Self-help skills that involve the “activities of daily living” (ADL) such as getting dressed, going to the bathroom, cleaning teeth, and self-feeding.
Self care skills are one of the first ways that children develop the ability to plan and sequence task performance, to organise the necessary materials and to develop the refined physical control required to carry out daily tasks (e.g. brushing teeth, combing hair, dressing etc). The term ‘self-care’ would suggest that these skills are expected to be done independently. When self-care skills are not developed it becomes a limiting factor for many other life experiences.
Prerequisites to develop self-help skills:
In school, the child is assessed in areas like, eating, grooming, language (expressive and receptive), toileting etc. and based on the assessment and the child’s age an individualized plan is formulated wherein activities of daily living and self-help skills are taught to the child in a systematic and structured way. The assessments are done periodically so as to gauge the extent of the child’s learning and complex tasks are added to the IEP as the child attains mastery over simple tasks.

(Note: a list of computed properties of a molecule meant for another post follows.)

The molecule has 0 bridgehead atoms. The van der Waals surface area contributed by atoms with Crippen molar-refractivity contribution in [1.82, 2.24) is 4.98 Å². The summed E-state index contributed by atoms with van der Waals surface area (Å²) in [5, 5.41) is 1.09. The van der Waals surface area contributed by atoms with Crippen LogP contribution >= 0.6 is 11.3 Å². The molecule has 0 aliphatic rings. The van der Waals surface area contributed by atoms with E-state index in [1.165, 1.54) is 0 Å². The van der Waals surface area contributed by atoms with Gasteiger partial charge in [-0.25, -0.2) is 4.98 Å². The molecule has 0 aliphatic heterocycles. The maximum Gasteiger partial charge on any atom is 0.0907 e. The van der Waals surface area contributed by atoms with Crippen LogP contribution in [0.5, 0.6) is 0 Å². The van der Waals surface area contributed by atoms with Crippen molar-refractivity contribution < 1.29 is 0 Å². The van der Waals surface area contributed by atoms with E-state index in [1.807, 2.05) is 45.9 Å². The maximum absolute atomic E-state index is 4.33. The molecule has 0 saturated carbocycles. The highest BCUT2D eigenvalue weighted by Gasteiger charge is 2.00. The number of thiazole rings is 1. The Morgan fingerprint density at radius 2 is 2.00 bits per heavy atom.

Assessments are an ongoing part of the school and the IEPs are constantly reviewed and modified to make them more effective and meaningful to the child’s growth and development.